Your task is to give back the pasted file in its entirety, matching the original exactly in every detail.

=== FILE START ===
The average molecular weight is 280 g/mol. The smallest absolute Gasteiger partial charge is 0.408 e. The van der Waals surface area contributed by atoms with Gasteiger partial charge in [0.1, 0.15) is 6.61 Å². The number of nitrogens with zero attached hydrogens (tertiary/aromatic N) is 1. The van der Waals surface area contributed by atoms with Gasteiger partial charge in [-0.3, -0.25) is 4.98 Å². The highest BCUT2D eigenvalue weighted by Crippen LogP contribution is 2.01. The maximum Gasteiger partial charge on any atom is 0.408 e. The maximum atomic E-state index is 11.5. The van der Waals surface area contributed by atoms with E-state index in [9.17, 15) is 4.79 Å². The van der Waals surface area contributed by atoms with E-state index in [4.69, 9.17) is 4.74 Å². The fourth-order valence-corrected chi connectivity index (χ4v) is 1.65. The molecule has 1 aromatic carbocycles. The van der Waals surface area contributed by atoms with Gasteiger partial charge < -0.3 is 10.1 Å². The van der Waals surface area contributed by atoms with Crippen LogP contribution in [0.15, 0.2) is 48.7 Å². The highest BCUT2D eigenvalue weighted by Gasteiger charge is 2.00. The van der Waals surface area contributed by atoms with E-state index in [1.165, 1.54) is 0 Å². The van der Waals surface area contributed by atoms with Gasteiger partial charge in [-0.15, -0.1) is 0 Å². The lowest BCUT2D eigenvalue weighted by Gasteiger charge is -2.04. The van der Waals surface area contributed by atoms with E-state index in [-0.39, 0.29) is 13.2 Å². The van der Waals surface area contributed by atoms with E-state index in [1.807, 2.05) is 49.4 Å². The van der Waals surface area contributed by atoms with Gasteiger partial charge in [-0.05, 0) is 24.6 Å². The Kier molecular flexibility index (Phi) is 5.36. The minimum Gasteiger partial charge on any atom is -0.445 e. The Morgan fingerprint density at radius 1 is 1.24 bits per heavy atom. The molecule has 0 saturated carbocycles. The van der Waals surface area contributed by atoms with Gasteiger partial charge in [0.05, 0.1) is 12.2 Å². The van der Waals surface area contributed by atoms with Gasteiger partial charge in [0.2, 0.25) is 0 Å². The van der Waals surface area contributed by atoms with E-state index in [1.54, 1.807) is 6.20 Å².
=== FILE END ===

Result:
The average molecular weight is 280 g/mol. The smallest absolute Gasteiger partial charge is 0.408 e. The van der Waals surface area contributed by atoms with Gasteiger partial charge in [0.1, 0.15) is 6.61 Å². The number of nitrogens with zero attached hydrogens (tertiary/aromatic N) is 1. The van der Waals surface area contributed by atoms with Gasteiger partial charge in [-0.3, -0.25) is 4.98 Å². The highest BCUT2D eigenvalue weighted by Crippen LogP contribution is 2.01. The maximum Gasteiger partial charge on any atom is 0.408 e. The maximum atomic E-state index is 11.5. The van der Waals surface area contributed by atoms with E-state index in [9.17, 15) is 4.79 Å². The van der Waals surface area contributed by atoms with E-state index in [4.69, 9.17) is 4.74 Å². The fourth-order valence-corrected chi connectivity index (χ4v) is 1.65. The molecule has 1 aromatic carbocycles. The van der Waals surface area contributed by atoms with Gasteiger partial charge < -0.3 is 10.1 Å². The van der Waals surface area contributed by atoms with Crippen LogP contribution in [0.15, 0.2) is 48.7 Å². The highest BCUT2D eigenvalue weighted by Gasteiger charge is 2.00. The van der Waals surface area contributed by atoms with E-state index in [1.165, 1.54) is 0 Å². The van der Waals surface area contributed by atoms with Gasteiger partial charge in [-0.15, -0.1) is 0 Å². The lowest BCUT2D eigenvalue weighted by Gasteiger charge is -2.04. The van der Waals surface area contributed by atoms with E-state index in [-0.39, 0.29) is 13.2 Å². The van der Waals surface area contributed by atoms with E-state index in [1.807, 2.05) is 49.4 Å². The van der Waals surface area contributed by atoms with Gasteiger partial charge in [-0.05, 0) is 24.6 Å². The Kier molecular flexibility index (Phi) is 5.36. The minimum Gasteiger partial charge on any atom is -0.445 e. The Morgan fingerprint density at radius 1 is 1.24 bits per heavy atom. The molecule has 0 saturated carbocycles. The van der Waals surface area contributed by atoms with Gasteiger partial charge in [0.05, 0.1) is 12.2 Å². The van der Waals surface area contributed by atoms with Gasteiger partial charge in [0.2, 0.25) is 0 Å². The van der Waals surface area contributed by atoms with E-state index in [1.54, 1.807) is 6.20 Å².